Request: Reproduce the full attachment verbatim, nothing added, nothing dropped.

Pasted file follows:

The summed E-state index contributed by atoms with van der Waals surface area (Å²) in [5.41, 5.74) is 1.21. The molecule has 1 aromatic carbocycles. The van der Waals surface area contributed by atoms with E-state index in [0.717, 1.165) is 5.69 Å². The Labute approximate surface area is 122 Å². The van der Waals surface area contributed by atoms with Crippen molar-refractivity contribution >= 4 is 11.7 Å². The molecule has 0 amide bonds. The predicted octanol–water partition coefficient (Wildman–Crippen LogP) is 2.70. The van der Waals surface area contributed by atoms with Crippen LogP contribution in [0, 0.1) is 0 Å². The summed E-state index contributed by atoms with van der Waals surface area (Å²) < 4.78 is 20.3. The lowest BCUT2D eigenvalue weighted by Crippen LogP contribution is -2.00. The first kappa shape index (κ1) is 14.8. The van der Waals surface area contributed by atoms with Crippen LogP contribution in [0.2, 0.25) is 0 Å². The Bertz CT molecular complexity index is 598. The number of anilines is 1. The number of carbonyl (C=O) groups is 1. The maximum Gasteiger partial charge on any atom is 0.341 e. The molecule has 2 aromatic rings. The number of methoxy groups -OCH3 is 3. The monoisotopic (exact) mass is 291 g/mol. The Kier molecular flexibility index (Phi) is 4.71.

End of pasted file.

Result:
The summed E-state index contributed by atoms with van der Waals surface area (Å²) in [5.41, 5.74) is 1.21. The molecule has 1 aromatic carbocycles. The van der Waals surface area contributed by atoms with E-state index in [0.717, 1.165) is 5.69 Å². The Labute approximate surface area is 122 Å². The van der Waals surface area contributed by atoms with Crippen molar-refractivity contribution >= 4 is 11.7 Å². The molecule has 0 amide bonds. The predicted octanol–water partition coefficient (Wildman–Crippen LogP) is 2.70. The van der Waals surface area contributed by atoms with Crippen LogP contribution in [0, 0.1) is 0 Å². The summed E-state index contributed by atoms with van der Waals surface area (Å²) < 4.78 is 20.3. The lowest BCUT2D eigenvalue weighted by Crippen LogP contribution is -2.00. The first kappa shape index (κ1) is 14.8. The van der Waals surface area contributed by atoms with Crippen LogP contribution in [0.2, 0.25) is 0 Å². The Bertz CT molecular complexity index is 598. The number of anilines is 1. The number of carbonyl (C=O) groups is 1. The maximum Gasteiger partial charge on any atom is 0.341 e. The molecule has 2 aromatic rings. The number of methoxy groups -OCH3 is 3. The monoisotopic (exact) mass is 291 g/mol. The Kier molecular flexibility index (Phi) is 4.71.